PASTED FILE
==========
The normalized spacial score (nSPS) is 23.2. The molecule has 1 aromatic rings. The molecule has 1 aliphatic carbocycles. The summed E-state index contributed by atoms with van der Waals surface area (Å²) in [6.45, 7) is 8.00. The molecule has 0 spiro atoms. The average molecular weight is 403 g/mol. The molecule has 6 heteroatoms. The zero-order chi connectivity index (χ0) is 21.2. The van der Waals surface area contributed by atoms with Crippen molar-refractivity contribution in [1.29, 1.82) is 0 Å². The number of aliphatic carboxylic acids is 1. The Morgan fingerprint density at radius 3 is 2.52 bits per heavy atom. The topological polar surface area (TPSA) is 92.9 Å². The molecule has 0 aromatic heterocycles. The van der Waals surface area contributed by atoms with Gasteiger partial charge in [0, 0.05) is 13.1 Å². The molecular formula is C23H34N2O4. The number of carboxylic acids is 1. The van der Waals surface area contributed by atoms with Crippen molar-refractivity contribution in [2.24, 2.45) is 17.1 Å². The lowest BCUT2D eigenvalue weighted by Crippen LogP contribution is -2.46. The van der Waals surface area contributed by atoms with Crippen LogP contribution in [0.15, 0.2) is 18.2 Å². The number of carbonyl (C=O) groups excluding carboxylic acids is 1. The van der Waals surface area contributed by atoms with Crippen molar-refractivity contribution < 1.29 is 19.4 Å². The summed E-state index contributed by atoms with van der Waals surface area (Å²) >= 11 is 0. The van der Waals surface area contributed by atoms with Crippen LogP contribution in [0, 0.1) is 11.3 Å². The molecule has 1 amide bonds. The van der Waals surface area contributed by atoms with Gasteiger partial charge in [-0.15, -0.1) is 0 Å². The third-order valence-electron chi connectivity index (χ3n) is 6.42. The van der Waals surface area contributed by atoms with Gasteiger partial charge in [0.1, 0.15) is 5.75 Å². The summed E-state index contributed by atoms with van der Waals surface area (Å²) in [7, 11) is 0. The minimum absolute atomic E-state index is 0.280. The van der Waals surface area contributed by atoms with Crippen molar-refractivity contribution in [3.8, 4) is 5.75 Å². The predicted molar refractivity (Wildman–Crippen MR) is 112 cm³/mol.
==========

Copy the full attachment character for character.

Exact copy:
The normalized spacial score (nSPS) is 23.2. The molecule has 1 aromatic rings. The molecule has 1 aliphatic carbocycles. The summed E-state index contributed by atoms with van der Waals surface area (Å²) in [6.45, 7) is 8.00. The molecule has 0 spiro atoms. The average molecular weight is 403 g/mol. The molecule has 6 heteroatoms. The zero-order chi connectivity index (χ0) is 21.2. The van der Waals surface area contributed by atoms with Crippen molar-refractivity contribution in [1.29, 1.82) is 0 Å². The number of aliphatic carboxylic acids is 1. The Morgan fingerprint density at radius 3 is 2.52 bits per heavy atom. The topological polar surface area (TPSA) is 92.9 Å². The molecule has 0 aromatic heterocycles. The van der Waals surface area contributed by atoms with Gasteiger partial charge in [0, 0.05) is 13.1 Å². The molecular formula is C23H34N2O4. The number of carboxylic acids is 1. The van der Waals surface area contributed by atoms with Crippen molar-refractivity contribution in [2.24, 2.45) is 17.1 Å². The lowest BCUT2D eigenvalue weighted by Crippen LogP contribution is -2.46. The van der Waals surface area contributed by atoms with Crippen LogP contribution in [0.15, 0.2) is 18.2 Å². The number of carbonyl (C=O) groups excluding carboxylic acids is 1. The van der Waals surface area contributed by atoms with Crippen molar-refractivity contribution < 1.29 is 19.4 Å². The summed E-state index contributed by atoms with van der Waals surface area (Å²) >= 11 is 0. The van der Waals surface area contributed by atoms with Crippen LogP contribution in [0, 0.1) is 11.3 Å². The molecule has 1 amide bonds. The van der Waals surface area contributed by atoms with Gasteiger partial charge in [-0.15, -0.1) is 0 Å². The third-order valence-electron chi connectivity index (χ3n) is 6.42. The van der Waals surface area contributed by atoms with Gasteiger partial charge in [0.1, 0.15) is 5.75 Å². The summed E-state index contributed by atoms with van der Waals surface area (Å²) in [7, 11) is 0. The minimum absolute atomic E-state index is 0.280. The van der Waals surface area contributed by atoms with Crippen molar-refractivity contribution in [3.8, 4) is 5.75 Å². The predicted molar refractivity (Wildman–Crippen MR) is 112 cm³/mol.